I think we run into this dilemma more often than we like to admit.  We experience loss, but our community is full of celebration.  We experience rest, but our community expects more participation.  We experience peace, but our community is full of unrest.  We experience doubt and distance with God, but our community seems threatened by our questions.

Sometimes it’s so much easier to walk alone.

But community is central to our Christian faith for a reason.  Yes, we need the freedom to be who we are and where we are on our spiritual journeys, but we also need the experience of community to help us grow and change.  Community can be challenging, but it can also be revealing and healing.

When I think about participation in the community of God, I always return to Dietrich Bonhoeffer:

We can never achieve this “wholeness” simply by ourselves, but only together with others. – Letters and Papers from Prison

(If you missed it, you can find our 4-part series on community in Bonhoeffer’s writings here.)

We need each other not only to fully experience God but also to become fully whole in ourselves.  I may not be in a season of life or a frame of mind to really engage in Lent this year, but being surrounded by a community of God that is engaged in Lent helps keep me linked to the seasons of the church year and reminds me that there is more to life than my momentary experience.

And who knows? Maybe next year I will be the one reminding my community just what the season of Lent brings to our experience of God.

That’s what community is all about.

Reconciliation and the Hidden Life

 

On Monday, we looked at an excerpt from Henri Nouwen‘s Sabbatical Journey and unpacked some of his reflections about Lent.  We focused more on the beginning and end of the passage, but today I really want to focus on what he says in the middle.

Jesus stressed the hidden life.  Whether we give alms, pray, or fast, we are able to do it in a hidden way, not to be praised by people but to enter into closer communion with God. Lent is a time of returning to God. It is a time to confess how we keep looking for joy, peace, and satisfaction in the many people and things surrounding us, without really finding what we desire.  Only God can give us what we want.  So we must be reconciled with God, as Paul says, and let that reconciliation be the basis of our relationship with others.

I always love how honest Nouwen is about what it’s like to be human.  He acknowledges all our fallen nature, our pride and guilt and selfishness and all the rest, yet he uses his own vulnerability to draw us into closer relationship with the Divine.

How often I fail at living the “hidden life” Jesus modeled for us.  How easily I am distracted and motivated by the praise the world gives.  How quickly I stray from the one thing I want.  The psalmist calls it an undivided heart.  John calls it remaining in God.  Nouwen calls it communion with God.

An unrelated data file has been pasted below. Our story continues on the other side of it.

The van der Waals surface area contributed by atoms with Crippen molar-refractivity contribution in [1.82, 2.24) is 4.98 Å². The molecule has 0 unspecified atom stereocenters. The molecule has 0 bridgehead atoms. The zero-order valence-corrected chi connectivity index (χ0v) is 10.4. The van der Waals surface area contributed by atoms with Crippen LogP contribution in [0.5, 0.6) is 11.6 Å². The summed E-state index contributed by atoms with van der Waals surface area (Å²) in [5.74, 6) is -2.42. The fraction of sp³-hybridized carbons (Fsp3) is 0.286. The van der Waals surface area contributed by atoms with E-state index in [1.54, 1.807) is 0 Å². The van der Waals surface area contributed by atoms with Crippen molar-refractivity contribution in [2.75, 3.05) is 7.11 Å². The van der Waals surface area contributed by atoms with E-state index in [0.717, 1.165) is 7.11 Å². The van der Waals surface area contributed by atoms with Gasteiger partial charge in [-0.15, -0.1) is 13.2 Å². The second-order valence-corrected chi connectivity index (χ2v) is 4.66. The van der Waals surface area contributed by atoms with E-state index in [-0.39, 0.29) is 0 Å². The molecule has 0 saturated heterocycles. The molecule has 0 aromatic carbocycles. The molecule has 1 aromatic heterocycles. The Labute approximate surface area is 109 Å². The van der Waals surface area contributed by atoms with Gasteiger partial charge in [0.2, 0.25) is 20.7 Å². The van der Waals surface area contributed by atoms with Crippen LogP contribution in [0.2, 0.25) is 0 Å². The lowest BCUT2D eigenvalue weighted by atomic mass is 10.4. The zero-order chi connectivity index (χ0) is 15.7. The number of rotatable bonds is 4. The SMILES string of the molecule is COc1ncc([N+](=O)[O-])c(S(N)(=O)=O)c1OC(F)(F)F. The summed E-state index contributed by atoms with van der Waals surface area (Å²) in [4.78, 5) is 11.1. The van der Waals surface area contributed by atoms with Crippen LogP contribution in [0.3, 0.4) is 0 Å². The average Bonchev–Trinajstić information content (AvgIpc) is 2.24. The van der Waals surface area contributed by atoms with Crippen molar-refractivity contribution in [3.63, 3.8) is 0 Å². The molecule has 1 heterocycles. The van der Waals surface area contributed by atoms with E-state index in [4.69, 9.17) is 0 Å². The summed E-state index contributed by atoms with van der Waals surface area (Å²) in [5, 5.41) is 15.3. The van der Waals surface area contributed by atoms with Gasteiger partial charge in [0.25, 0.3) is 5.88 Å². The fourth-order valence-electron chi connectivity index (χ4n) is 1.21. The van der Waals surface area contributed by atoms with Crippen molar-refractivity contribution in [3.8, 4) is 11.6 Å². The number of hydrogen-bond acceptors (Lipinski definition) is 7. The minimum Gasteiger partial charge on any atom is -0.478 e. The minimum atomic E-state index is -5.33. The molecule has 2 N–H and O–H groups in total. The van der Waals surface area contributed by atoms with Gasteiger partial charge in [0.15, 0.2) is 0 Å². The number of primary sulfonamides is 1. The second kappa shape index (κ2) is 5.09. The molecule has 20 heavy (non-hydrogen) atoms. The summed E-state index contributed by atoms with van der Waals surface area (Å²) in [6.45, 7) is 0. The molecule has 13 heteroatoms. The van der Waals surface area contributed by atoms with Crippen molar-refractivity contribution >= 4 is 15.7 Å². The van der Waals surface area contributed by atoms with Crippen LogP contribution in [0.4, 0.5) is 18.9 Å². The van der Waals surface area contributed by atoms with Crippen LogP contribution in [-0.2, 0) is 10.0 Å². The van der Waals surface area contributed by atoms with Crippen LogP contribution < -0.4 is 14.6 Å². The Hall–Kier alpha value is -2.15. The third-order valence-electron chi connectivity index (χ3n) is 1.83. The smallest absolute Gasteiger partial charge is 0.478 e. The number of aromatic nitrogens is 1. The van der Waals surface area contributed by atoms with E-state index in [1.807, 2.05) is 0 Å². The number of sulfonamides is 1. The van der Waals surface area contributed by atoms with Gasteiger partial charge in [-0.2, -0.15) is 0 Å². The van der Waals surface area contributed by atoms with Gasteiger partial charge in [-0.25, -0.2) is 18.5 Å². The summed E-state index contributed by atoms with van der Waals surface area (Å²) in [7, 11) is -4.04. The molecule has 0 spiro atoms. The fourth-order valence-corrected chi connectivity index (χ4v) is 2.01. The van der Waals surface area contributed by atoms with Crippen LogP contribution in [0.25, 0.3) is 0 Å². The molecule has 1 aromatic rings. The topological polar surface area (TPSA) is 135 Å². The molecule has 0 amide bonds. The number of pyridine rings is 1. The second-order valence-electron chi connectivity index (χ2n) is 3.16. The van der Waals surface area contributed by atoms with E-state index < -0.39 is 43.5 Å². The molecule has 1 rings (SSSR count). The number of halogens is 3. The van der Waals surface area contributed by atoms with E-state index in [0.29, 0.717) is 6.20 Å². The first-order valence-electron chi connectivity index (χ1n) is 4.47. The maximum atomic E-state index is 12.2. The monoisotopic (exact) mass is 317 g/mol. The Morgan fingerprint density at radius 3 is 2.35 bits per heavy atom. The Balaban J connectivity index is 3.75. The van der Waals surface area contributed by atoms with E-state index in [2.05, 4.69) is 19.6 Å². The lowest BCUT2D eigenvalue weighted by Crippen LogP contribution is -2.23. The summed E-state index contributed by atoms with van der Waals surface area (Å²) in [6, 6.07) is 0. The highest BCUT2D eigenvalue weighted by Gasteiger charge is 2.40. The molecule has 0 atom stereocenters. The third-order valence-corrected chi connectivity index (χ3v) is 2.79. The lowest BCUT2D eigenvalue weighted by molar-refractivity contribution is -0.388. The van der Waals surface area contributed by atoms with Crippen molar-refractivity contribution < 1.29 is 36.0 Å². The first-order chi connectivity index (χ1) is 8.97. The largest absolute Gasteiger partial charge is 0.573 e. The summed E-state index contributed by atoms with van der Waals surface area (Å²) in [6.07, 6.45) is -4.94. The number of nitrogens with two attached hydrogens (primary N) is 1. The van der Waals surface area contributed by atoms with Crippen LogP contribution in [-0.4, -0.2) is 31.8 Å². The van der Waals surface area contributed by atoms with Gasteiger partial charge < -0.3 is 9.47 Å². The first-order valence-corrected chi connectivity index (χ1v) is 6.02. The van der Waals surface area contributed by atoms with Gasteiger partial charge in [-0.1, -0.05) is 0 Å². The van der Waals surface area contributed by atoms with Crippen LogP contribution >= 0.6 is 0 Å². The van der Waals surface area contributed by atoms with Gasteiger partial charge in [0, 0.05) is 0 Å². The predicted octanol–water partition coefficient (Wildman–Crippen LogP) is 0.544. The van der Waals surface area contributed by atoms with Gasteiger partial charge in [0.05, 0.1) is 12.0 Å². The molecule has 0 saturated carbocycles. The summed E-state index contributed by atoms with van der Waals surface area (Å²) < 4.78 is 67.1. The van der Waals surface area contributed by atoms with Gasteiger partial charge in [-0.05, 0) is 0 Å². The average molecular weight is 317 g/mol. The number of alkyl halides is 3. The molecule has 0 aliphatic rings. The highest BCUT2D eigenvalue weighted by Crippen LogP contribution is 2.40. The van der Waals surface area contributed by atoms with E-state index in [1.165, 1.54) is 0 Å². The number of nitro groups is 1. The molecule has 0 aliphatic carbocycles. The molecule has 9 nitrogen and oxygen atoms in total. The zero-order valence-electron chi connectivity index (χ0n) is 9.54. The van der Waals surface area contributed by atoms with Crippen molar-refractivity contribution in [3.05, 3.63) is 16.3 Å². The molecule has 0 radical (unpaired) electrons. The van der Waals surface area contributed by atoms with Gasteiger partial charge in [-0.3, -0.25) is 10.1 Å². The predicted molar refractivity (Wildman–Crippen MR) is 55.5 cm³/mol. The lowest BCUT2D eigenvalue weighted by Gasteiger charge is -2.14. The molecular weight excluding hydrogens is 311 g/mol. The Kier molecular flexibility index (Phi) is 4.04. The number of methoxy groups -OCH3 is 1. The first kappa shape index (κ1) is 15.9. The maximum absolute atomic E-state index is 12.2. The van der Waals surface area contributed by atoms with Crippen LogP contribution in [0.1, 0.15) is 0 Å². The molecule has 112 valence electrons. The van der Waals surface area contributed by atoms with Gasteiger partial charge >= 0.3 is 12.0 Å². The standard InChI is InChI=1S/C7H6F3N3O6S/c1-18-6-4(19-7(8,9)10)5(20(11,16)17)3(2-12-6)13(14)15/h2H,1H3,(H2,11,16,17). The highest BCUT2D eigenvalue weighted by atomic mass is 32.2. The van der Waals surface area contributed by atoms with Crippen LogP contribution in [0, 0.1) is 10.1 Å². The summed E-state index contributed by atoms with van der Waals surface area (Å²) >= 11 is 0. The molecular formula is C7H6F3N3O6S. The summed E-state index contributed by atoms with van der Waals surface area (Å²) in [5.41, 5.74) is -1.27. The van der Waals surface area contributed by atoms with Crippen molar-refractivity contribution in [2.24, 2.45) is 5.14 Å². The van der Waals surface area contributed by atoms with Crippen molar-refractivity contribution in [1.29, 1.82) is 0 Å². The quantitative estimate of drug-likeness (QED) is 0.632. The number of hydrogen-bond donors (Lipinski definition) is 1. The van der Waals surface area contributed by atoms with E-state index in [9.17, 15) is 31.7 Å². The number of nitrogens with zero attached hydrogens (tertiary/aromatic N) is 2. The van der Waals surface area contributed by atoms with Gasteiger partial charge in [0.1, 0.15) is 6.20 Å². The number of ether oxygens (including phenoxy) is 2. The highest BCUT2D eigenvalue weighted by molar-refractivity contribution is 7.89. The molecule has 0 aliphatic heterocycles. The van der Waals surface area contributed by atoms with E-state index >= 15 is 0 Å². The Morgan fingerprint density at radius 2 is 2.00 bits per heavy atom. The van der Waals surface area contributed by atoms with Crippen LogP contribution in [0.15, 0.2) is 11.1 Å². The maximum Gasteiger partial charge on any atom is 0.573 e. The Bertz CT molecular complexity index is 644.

It is only when we are living this hidden life that we are able to be in right relationship with others.  It is only when we acknowledge our need for and accept God’s forgiveness that we are able to acknowledge our need for and ask for forgiveness from others or give them our forgiveness, even if they do not ask or acknowledge the need.

Lent is a time for reconciling ourselves to God and to others (not to mention to ourselves) so that when Easter morning comes, we are fully able to understand and celebrate the event that forever reconciled the world to God.

This process is big and important. It is difficult. It requires humility and honesty, vulnerability and transparency.  It requires intention and space.

But the good news is, reconciliation starts with God, and with God, it is already finished!

 

Forward Friday: What the Story of God Means

One of the most significant elements in body theology is the actual, physical life, death, and resurrection of Jesus.  That’s why Christmas, Holy Week, and Easter Sunday are so pivotal.  We Christians are who we are because of who Christ is and what Christ did for us.  Sometimes looking at the big picture of the course of biblical history can help us understand what brings us to this moment of Christ’s preparation for death.

As you celebrate Good Friday, Holy Saturday, and Easter Sunday this weekend, read back over some of the key elements of the story of God from our little flash Bible course this week to dig into the significance of what we are about to celebrate.  What stands out as particularly meaningful to you?  Let me know in the comment box below.

1. God takes evening walks with Adam and Eve in the garden.
2. Becoming aware of their nakedness and feeling ashamed causes them to hide from God.
3. God’s people become afraid of God and ask Moses to speak to God on their behalf.
4. God’s people are afraid even of the glory of God reflected on Moses’ face, so he has to wear a veil until the glory fades.
5. God instructs the people to build the Ark of the Covenant, where God’s presence will be confined among them.
6. The people never touch or open the Ark of the Covenant because it is so holy.
7. The Ark lives in its own tent among them, called the Tabernacle, where the people come to worship God.
8. After Moses, God speaks only to specific people God chooses, usually prophets, kings, or priests. These chosen few share God’s words with the people–who often do not listen.
9. To see the face of God is to die, and even the prophet Elijah–who asks to see God’s face–covers his face with his robe before meeting God at the mouth of the cave.